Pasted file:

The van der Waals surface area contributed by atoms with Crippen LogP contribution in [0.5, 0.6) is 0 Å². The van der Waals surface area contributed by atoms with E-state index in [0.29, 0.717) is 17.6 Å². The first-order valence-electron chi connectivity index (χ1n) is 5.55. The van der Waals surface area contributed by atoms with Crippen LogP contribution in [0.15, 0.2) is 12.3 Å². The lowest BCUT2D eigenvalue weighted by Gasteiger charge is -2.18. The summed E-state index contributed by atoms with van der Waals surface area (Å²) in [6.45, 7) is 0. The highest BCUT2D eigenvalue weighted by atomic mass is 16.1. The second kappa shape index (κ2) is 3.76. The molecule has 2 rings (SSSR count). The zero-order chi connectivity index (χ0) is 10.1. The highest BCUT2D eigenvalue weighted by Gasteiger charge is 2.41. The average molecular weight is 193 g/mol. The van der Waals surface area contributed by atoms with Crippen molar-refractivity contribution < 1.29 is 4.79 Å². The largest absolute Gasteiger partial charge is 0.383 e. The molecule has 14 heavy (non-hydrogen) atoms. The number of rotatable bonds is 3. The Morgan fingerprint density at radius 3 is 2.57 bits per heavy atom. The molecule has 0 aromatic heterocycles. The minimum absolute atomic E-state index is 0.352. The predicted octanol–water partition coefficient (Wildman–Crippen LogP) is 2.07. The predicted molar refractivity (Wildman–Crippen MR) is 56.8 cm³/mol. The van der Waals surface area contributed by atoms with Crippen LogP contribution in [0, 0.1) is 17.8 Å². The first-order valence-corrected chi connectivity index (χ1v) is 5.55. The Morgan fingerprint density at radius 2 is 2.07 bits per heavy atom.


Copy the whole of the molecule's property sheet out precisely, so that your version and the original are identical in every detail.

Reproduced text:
The van der Waals surface area contributed by atoms with Crippen LogP contribution in [0.5, 0.6) is 0 Å². The van der Waals surface area contributed by atoms with E-state index in [0.29, 0.717) is 17.6 Å². The first-order valence-electron chi connectivity index (χ1n) is 5.55. The van der Waals surface area contributed by atoms with Crippen LogP contribution in [0.15, 0.2) is 12.3 Å². The lowest BCUT2D eigenvalue weighted by Gasteiger charge is -2.18. The summed E-state index contributed by atoms with van der Waals surface area (Å²) in [6.45, 7) is 0. The highest BCUT2D eigenvalue weighted by atomic mass is 16.1. The second kappa shape index (κ2) is 3.76. The molecule has 2 rings (SSSR count). The zero-order chi connectivity index (χ0) is 10.1. The highest BCUT2D eigenvalue weighted by Gasteiger charge is 2.41. The average molecular weight is 193 g/mol. The van der Waals surface area contributed by atoms with Crippen molar-refractivity contribution < 1.29 is 4.79 Å². The largest absolute Gasteiger partial charge is 0.383 e. The molecule has 14 heavy (non-hydrogen) atoms. The number of rotatable bonds is 3. The Morgan fingerprint density at radius 3 is 2.57 bits per heavy atom. The molecule has 0 aromatic heterocycles. The minimum absolute atomic E-state index is 0.352. The predicted octanol–water partition coefficient (Wildman–Crippen LogP) is 2.07. The predicted molar refractivity (Wildman–Crippen MR) is 56.8 cm³/mol. The van der Waals surface area contributed by atoms with Crippen LogP contribution in [0, 0.1) is 17.8 Å². The first-order valence-corrected chi connectivity index (χ1v) is 5.55. The Morgan fingerprint density at radius 2 is 2.07 bits per heavy atom.